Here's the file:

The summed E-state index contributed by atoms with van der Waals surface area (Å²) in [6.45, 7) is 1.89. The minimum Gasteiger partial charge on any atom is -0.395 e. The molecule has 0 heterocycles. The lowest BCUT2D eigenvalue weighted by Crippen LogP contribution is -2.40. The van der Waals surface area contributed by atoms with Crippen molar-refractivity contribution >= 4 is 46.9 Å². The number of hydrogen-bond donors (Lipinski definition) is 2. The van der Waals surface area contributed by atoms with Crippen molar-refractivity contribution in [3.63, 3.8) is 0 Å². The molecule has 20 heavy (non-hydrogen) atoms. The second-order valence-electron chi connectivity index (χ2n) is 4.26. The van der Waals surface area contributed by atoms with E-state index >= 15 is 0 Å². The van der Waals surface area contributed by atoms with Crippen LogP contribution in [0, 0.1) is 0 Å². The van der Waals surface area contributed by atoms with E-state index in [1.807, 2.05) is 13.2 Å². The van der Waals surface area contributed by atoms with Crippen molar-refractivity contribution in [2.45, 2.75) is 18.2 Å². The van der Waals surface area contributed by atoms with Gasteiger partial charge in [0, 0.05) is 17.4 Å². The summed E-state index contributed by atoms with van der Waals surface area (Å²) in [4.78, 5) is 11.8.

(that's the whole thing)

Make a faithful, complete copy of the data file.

The summed E-state index contributed by atoms with van der Waals surface area (Å²) in [6.45, 7) is 1.89. The minimum Gasteiger partial charge on any atom is -0.395 e. The molecule has 0 heterocycles. The lowest BCUT2D eigenvalue weighted by Crippen LogP contribution is -2.40. The van der Waals surface area contributed by atoms with Crippen molar-refractivity contribution >= 4 is 46.9 Å². The number of hydrogen-bond donors (Lipinski definition) is 2. The van der Waals surface area contributed by atoms with Crippen molar-refractivity contribution in [3.63, 3.8) is 0 Å². The molecule has 20 heavy (non-hydrogen) atoms. The second-order valence-electron chi connectivity index (χ2n) is 4.26. The van der Waals surface area contributed by atoms with E-state index >= 15 is 0 Å². The van der Waals surface area contributed by atoms with Crippen LogP contribution in [0, 0.1) is 0 Å². The van der Waals surface area contributed by atoms with E-state index in [1.807, 2.05) is 13.2 Å². The van der Waals surface area contributed by atoms with Crippen molar-refractivity contribution in [2.45, 2.75) is 18.2 Å². The van der Waals surface area contributed by atoms with Gasteiger partial charge in [0, 0.05) is 17.4 Å². The summed E-state index contributed by atoms with van der Waals surface area (Å²) in [4.78, 5) is 11.8.